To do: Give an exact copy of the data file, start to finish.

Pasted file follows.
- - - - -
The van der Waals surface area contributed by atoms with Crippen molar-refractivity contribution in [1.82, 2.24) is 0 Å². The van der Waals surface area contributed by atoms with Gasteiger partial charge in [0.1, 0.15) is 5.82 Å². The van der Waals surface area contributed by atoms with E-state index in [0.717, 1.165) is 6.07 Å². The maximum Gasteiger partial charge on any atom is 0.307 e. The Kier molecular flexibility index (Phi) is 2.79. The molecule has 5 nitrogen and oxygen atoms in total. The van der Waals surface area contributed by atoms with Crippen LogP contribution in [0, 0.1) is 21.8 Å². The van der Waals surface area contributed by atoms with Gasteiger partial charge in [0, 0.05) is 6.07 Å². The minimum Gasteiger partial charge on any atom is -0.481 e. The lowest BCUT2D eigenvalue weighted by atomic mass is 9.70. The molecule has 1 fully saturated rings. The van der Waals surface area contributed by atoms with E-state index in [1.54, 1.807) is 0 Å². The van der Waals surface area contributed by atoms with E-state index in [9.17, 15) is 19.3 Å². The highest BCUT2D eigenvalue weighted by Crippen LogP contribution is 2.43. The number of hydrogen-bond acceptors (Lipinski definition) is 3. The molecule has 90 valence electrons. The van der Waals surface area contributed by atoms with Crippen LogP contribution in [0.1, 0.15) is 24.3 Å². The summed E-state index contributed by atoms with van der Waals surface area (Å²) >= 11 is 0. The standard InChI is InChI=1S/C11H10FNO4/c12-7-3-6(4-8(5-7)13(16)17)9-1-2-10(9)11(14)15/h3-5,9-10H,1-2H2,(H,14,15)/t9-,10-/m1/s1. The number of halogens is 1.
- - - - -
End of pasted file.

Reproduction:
The van der Waals surface area contributed by atoms with Crippen molar-refractivity contribution in [1.82, 2.24) is 0 Å². The van der Waals surface area contributed by atoms with Gasteiger partial charge in [0.1, 0.15) is 5.82 Å². The van der Waals surface area contributed by atoms with E-state index in [0.717, 1.165) is 6.07 Å². The maximum Gasteiger partial charge on any atom is 0.307 e. The Kier molecular flexibility index (Phi) is 2.79. The molecule has 5 nitrogen and oxygen atoms in total. The van der Waals surface area contributed by atoms with Crippen LogP contribution in [0, 0.1) is 21.8 Å². The van der Waals surface area contributed by atoms with Gasteiger partial charge in [0, 0.05) is 6.07 Å². The minimum Gasteiger partial charge on any atom is -0.481 e. The lowest BCUT2D eigenvalue weighted by atomic mass is 9.70. The molecule has 1 fully saturated rings. The van der Waals surface area contributed by atoms with E-state index in [1.54, 1.807) is 0 Å². The van der Waals surface area contributed by atoms with E-state index in [9.17, 15) is 19.3 Å². The highest BCUT2D eigenvalue weighted by Crippen LogP contribution is 2.43. The number of hydrogen-bond acceptors (Lipinski definition) is 3. The molecule has 90 valence electrons. The van der Waals surface area contributed by atoms with Crippen LogP contribution in [0.1, 0.15) is 24.3 Å². The summed E-state index contributed by atoms with van der Waals surface area (Å²) >= 11 is 0. The standard InChI is InChI=1S/C11H10FNO4/c12-7-3-6(4-8(5-7)13(16)17)9-1-2-10(9)11(14)15/h3-5,9-10H,1-2H2,(H,14,15)/t9-,10-/m1/s1. The number of halogens is 1.